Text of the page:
Hebron High School Launches Watch Your Words Campaign
Last fall, Hebron High School administrators wanted to get a pulse on the student body. Earlier conversations with student leaders and teachers led to areas of identified needs, such as belonging, campus climate vs. culture, relations with other students and staff and more. Wanting to hear more from students, Hebron administrators initially opened up a dialogue via a survey.
“As we know, student voice is a large piece of what moves the direction of learning and the culture of a school,” HHS Assistant Principal Dr. Vanessa Zavar said. “We at HHS, chose to embrace this component and ran a survey through advisory asking students to talk about their school—honestly and in their own words—how they actually felt about the identified needs.”From that survey and its responses, a committee was formed, comprised of both students and staff. HHS wanted to keep the conversation going and keep listening to what students had to say.
“Students who had passionate responses were invited to come in and really speak about changes they perceived necessary,” Zavar said. “Some of those students wanted to be a part of the change. In order for a campus to stay relevant, and for learning to be effective, we know student voice is a powerful piece of the puzzle.”
HHS students on the committee included junior Madelyn Arriola, senior Shae Duggan, junior Nandita Kumar and junior Veronica Martin. Staff members included Zavar, student council adviser Jennifer Russell, lead counselor Dr. Justin Fields, yearbook adviser Madalyn Cooper, Hawkeye and Hawk TV adviser Steven Jones, science teachers Kristopher Phillips and Rachmad Tjachyadi, science and Black Student Union adviser Alisha Hensley, math and Hawkfest adviser Sunila Gaikwad, special education department chair Karen Cummings and librarian Kristi Taylor.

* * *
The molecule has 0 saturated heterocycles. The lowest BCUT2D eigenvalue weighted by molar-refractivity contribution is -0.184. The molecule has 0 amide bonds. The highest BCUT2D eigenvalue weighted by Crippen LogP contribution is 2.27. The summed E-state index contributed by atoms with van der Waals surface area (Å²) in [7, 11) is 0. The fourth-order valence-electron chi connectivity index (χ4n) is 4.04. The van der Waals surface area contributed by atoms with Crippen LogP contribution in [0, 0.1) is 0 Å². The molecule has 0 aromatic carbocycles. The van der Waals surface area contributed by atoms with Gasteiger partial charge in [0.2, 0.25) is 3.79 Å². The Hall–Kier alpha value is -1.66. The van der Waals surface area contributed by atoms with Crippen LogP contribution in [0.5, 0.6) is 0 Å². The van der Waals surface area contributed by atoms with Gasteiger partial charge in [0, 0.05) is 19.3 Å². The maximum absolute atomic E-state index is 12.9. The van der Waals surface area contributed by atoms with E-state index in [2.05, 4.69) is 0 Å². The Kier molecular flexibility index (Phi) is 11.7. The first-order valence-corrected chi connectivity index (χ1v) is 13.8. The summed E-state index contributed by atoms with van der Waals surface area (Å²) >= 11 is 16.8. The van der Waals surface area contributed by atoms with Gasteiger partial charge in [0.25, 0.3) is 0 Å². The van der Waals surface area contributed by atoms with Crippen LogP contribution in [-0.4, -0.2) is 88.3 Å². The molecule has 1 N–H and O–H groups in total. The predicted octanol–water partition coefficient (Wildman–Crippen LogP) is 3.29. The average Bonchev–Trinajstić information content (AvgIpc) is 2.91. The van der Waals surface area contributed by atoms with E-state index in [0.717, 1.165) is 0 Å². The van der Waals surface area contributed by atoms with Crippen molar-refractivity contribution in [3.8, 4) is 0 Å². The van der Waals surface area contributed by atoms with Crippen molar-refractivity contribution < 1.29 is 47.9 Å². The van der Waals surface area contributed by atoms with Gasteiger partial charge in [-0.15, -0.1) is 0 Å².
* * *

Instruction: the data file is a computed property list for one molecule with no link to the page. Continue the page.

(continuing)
Through the committee, students shared their thoughts and concerns regarding certain word and language use that they saw had an impact on not only the student body, but staff too. It was through these conversations that the campus decided to make a school-wide, concerted effort to talk about and bring awareness to the power of words and how words can affect others. It was dubbed the “Watch Your Words” campaign. The first week of the campaign took place in late January. “This first week was to create awareness,” Zavar said. “We felt that in order to be able to create a change we had to first explain the issue — which is what this first week of ‘awareness’ was all about.”
Topics such as courage, microaggressions and slurs were covered through advisory lessons that week and students watched videos, voiced over by Phillips, one of the staff commitee members, on the different matters.
“This week we are attempting to bring awareness to the way we treat each other here at Hebron High School,” Phillips shared in the opening minutes of the first video lesson. “Our intention is not to be an admonishment or to induce shame. Instead, we ask, that over the next three days, you take a moment to listen and self-reflect as we explore how our actions and our words might affect those around us.”
He continued, “We realize this can be a difficult endeavor but we hope you can partner with us in this mission. Welcome to the 'Watch Your Words' campaign.” The first lesson, which covered microaggressions, also featured real stories from current HHS students about prejudice they have experienced in their life. Students from Hawk Theatre portrayed and retold these stories on behalf of their peers. One of the retold stories was a student’s experience at their workplace.